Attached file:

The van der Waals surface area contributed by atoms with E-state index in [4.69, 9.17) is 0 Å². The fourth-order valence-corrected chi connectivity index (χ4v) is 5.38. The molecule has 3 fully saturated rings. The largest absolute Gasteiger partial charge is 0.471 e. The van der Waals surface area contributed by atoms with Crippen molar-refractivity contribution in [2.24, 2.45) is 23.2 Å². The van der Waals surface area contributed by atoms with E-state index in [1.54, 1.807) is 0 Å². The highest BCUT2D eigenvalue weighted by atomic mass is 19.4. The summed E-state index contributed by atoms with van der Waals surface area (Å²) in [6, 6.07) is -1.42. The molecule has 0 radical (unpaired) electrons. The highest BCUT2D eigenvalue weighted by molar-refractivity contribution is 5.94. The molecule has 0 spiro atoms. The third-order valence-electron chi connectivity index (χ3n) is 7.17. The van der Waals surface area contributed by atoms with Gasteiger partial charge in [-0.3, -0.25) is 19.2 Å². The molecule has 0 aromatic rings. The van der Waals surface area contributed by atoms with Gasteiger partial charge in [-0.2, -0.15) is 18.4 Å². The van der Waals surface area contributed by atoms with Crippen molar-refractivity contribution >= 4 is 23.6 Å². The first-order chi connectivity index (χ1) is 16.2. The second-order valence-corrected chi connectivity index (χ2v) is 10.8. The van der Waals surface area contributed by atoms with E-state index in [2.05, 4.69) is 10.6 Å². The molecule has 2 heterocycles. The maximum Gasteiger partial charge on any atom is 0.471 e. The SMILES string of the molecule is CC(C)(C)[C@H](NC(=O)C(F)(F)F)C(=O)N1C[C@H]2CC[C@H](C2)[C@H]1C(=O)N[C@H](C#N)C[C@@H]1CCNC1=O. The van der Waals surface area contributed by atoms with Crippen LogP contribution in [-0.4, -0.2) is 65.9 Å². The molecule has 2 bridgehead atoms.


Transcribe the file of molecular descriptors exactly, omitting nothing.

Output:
The van der Waals surface area contributed by atoms with E-state index in [4.69, 9.17) is 0 Å². The fourth-order valence-corrected chi connectivity index (χ4v) is 5.38. The molecule has 3 fully saturated rings. The largest absolute Gasteiger partial charge is 0.471 e. The van der Waals surface area contributed by atoms with Crippen molar-refractivity contribution in [2.24, 2.45) is 23.2 Å². The van der Waals surface area contributed by atoms with E-state index in [1.54, 1.807) is 0 Å². The highest BCUT2D eigenvalue weighted by atomic mass is 19.4. The summed E-state index contributed by atoms with van der Waals surface area (Å²) in [6, 6.07) is -1.42. The molecule has 0 radical (unpaired) electrons. The highest BCUT2D eigenvalue weighted by molar-refractivity contribution is 5.94. The molecule has 0 spiro atoms. The third-order valence-electron chi connectivity index (χ3n) is 7.17. The van der Waals surface area contributed by atoms with Gasteiger partial charge in [-0.3, -0.25) is 19.2 Å². The molecule has 0 aromatic rings. The van der Waals surface area contributed by atoms with Gasteiger partial charge in [-0.2, -0.15) is 18.4 Å². The van der Waals surface area contributed by atoms with Crippen molar-refractivity contribution >= 4 is 23.6 Å². The first-order chi connectivity index (χ1) is 16.2. The second-order valence-corrected chi connectivity index (χ2v) is 10.8. The van der Waals surface area contributed by atoms with E-state index in [2.05, 4.69) is 10.6 Å². The molecule has 2 heterocycles. The maximum Gasteiger partial charge on any atom is 0.471 e. The SMILES string of the molecule is CC(C)(C)[C@H](NC(=O)C(F)(F)F)C(=O)N1C[C@H]2CC[C@H](C2)[C@H]1C(=O)N[C@H](C#N)C[C@@H]1CCNC1=O. The van der Waals surface area contributed by atoms with Crippen LogP contribution in [-0.4, -0.2) is 65.9 Å². The molecule has 2 bridgehead atoms.